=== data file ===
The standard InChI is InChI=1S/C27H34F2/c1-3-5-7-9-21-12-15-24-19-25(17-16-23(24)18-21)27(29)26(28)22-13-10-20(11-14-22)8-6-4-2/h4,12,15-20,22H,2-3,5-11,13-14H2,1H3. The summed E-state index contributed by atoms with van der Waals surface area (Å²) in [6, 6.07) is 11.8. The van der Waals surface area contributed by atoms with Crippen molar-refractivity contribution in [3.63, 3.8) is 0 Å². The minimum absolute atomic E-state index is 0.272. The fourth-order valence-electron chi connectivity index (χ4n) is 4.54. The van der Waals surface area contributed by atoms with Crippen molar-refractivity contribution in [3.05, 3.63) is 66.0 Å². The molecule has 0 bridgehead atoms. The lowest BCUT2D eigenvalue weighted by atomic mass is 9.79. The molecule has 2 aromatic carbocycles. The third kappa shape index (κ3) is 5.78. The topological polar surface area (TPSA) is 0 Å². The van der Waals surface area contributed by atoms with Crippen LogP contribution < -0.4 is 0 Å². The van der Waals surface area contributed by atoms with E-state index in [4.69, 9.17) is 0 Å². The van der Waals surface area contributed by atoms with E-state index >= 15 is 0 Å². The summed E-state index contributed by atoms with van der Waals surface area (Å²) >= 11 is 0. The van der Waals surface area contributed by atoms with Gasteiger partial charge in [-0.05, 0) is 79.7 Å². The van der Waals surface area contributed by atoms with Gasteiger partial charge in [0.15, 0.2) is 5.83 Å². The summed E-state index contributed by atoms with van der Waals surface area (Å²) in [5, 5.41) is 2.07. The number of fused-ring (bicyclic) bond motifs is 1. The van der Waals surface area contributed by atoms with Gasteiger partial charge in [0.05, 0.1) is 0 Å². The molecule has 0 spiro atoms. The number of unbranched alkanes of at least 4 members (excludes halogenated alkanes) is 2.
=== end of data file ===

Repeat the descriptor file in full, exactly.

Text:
The standard InChI is InChI=1S/C27H34F2/c1-3-5-7-9-21-12-15-24-19-25(17-16-23(24)18-21)27(29)26(28)22-13-10-20(11-14-22)8-6-4-2/h4,12,15-20,22H,2-3,5-11,13-14H2,1H3. The summed E-state index contributed by atoms with van der Waals surface area (Å²) in [6, 6.07) is 11.8. The van der Waals surface area contributed by atoms with Crippen molar-refractivity contribution in [3.63, 3.8) is 0 Å². The minimum absolute atomic E-state index is 0.272. The fourth-order valence-electron chi connectivity index (χ4n) is 4.54. The van der Waals surface area contributed by atoms with Crippen molar-refractivity contribution in [3.05, 3.63) is 66.0 Å². The molecule has 0 bridgehead atoms. The lowest BCUT2D eigenvalue weighted by atomic mass is 9.79. The molecule has 2 aromatic carbocycles. The third kappa shape index (κ3) is 5.78. The topological polar surface area (TPSA) is 0 Å². The van der Waals surface area contributed by atoms with Crippen LogP contribution < -0.4 is 0 Å². The van der Waals surface area contributed by atoms with E-state index in [4.69, 9.17) is 0 Å². The van der Waals surface area contributed by atoms with E-state index >= 15 is 0 Å². The summed E-state index contributed by atoms with van der Waals surface area (Å²) >= 11 is 0. The van der Waals surface area contributed by atoms with Gasteiger partial charge in [-0.05, 0) is 79.7 Å². The van der Waals surface area contributed by atoms with Gasteiger partial charge in [0.15, 0.2) is 5.83 Å². The summed E-state index contributed by atoms with van der Waals surface area (Å²) in [5, 5.41) is 2.07. The number of fused-ring (bicyclic) bond motifs is 1. The van der Waals surface area contributed by atoms with Gasteiger partial charge in [0.05, 0.1) is 0 Å². The molecule has 0 spiro atoms. The number of unbranched alkanes of at least 4 members (excludes halogenated alkanes) is 2.